Updated: Feb 29
Safety is paramount in our daily lives. The same applies in the Dojo, perhaps even more so, regarding strict observance of safety in practice. In practice, regardless of Kihon or Waza, gauging of correct distance, correct posture, timeliness of execution, application of force all play a part.
Distance. On some days the Dojo can get rather crowded (a good thing, actually). In such circumstances, it helps to slow down the draws and cuts and pay particular attention to one's surroundings. What happens if one ends up too near the wall, for example, before executing a cut? Rather than just blindly cutting down (thus damaging the wall and iaito), one simply adjust - slow down the cut and make sure not to cut the wall. What happens if both iaidoka comes too close mid-waza? Both acknowledge each other, adjust and give way accordingly. In this way, one practices awareness of the surroundings and of self (Zanshin) and mutual respect. Safety is observed.
Correct posture/ Timeliness of execution. In iaido, wazas are practiced against an imaginary opponent - an image formed in the mind. The real opponent is one's self. Therefore, there's no particular need to rush through a waza - own time, own pace. Far better it is to slow down, observe oneself and the others in executing the waza and try to maintain correct posture. Incorrect posture is a cumulative hazard overtime and it also affects the effectiveness of wazas. Doing a waza slowly creates opportunities for oneself to do self-correction of mistakes mid-waza. In time, the proficiency gained thus paves the way for speed and force. Mindful practice makes perfect.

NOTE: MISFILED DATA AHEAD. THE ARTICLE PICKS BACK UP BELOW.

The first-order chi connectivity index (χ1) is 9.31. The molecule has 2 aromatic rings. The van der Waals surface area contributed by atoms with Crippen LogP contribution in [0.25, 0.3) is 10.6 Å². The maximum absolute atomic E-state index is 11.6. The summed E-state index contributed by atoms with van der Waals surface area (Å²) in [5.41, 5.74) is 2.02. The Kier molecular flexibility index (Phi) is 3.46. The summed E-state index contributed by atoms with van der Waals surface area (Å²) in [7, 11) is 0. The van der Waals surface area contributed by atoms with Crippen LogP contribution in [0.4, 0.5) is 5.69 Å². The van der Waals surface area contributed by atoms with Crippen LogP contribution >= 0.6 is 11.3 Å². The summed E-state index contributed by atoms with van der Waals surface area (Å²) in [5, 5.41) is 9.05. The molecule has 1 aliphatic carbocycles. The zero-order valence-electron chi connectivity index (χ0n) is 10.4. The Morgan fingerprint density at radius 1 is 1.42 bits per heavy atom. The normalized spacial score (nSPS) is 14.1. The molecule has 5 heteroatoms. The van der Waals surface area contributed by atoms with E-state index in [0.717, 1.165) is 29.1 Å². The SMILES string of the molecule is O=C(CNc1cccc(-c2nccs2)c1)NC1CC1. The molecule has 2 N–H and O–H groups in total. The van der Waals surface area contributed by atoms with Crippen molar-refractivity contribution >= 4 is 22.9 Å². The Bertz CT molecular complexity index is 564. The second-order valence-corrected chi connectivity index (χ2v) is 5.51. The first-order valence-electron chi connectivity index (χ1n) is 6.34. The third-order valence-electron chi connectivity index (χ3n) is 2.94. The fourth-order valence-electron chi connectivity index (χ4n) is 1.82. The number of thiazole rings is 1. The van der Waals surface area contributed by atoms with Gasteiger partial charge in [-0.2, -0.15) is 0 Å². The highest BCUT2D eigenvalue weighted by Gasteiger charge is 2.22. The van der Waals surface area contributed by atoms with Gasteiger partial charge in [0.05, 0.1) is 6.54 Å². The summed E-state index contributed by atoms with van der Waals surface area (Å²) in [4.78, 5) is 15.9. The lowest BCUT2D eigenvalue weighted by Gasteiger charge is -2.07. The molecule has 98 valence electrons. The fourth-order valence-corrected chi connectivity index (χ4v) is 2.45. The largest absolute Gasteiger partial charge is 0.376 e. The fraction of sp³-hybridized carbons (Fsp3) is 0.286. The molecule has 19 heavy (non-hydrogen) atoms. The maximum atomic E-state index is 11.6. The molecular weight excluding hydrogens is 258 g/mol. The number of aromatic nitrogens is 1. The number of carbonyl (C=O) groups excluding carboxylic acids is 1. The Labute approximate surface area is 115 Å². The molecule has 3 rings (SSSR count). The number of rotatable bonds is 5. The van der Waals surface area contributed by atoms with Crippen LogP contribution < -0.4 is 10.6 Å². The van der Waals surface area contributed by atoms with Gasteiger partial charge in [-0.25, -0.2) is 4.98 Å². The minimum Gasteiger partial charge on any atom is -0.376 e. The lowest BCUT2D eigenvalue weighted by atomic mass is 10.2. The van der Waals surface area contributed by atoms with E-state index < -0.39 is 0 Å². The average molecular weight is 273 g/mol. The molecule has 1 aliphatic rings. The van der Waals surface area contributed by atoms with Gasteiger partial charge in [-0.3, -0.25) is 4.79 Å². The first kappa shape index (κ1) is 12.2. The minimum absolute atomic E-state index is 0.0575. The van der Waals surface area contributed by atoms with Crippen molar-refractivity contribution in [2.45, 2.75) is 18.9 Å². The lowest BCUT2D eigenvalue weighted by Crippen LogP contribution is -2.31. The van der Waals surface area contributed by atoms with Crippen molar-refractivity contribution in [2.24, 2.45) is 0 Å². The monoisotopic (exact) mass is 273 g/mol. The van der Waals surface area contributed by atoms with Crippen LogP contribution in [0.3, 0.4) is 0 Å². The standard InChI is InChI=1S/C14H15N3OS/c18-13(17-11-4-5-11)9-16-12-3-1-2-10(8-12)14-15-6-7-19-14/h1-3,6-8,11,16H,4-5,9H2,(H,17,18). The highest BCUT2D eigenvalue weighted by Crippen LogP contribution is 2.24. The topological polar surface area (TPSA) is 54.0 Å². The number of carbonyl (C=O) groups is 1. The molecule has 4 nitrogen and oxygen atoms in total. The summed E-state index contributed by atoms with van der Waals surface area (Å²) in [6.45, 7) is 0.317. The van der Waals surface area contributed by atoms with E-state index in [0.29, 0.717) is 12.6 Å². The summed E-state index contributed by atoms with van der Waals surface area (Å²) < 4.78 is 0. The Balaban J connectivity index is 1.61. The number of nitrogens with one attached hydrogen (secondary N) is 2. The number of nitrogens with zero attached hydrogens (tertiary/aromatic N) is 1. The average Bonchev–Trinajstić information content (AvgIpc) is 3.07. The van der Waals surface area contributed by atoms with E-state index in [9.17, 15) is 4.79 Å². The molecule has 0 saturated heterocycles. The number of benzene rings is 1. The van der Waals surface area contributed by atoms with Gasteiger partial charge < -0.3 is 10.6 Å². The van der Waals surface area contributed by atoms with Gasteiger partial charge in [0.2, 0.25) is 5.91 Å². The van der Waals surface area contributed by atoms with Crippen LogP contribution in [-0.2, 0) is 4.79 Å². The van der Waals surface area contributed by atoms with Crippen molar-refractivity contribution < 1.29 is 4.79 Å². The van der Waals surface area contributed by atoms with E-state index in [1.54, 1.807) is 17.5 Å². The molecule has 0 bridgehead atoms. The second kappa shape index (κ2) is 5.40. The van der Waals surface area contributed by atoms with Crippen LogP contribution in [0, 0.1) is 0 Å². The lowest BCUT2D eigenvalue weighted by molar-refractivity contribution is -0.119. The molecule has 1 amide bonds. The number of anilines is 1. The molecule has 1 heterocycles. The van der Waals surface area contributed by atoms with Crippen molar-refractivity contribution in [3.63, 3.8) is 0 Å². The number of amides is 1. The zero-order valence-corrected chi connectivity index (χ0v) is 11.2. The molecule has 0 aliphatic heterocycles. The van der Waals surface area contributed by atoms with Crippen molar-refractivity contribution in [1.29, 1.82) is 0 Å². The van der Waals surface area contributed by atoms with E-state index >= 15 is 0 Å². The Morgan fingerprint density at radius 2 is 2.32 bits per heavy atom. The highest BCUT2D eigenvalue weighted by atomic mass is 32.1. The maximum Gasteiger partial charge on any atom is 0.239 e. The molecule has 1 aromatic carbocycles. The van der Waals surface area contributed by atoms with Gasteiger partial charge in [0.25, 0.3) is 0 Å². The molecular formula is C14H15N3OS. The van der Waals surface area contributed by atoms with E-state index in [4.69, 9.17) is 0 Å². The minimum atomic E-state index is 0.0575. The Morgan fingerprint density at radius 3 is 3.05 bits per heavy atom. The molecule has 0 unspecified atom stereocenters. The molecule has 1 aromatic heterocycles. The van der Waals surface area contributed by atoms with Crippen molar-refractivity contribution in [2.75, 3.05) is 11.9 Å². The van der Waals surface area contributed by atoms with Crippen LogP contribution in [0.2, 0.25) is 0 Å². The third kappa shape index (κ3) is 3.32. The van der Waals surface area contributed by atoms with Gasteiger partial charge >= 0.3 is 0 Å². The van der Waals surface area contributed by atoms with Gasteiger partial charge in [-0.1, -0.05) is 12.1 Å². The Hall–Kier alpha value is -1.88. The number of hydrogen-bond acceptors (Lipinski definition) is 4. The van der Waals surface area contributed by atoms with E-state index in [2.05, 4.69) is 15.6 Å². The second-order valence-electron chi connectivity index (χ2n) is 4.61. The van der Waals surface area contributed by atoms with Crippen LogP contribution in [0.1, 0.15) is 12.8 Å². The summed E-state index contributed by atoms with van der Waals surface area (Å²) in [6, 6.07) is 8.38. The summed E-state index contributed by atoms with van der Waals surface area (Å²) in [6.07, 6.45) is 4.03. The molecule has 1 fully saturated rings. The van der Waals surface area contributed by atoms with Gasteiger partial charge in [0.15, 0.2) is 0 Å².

Application of force. Applying just enough force, at the right place, at the right time, is far better than just brute force. This applies universally be it to kihon or wazas. One prime example is cutting with the iaito or boken. A misleading idea is the more force one applies, the louder the tachikaze. Tachikaze are audible feedback from the iaito/ bokken to the iaidoka in terms of angle of cut (hasuji). Put aside the notion of blindly chasing the tachikaze. Instead think "Correct tenouchi maximises efficiency of the cut" and apply only enough force to do the cut.
So the next time when one does kihon or wazas, don't rush. Observe, learn, improve. Make the best use of practice time.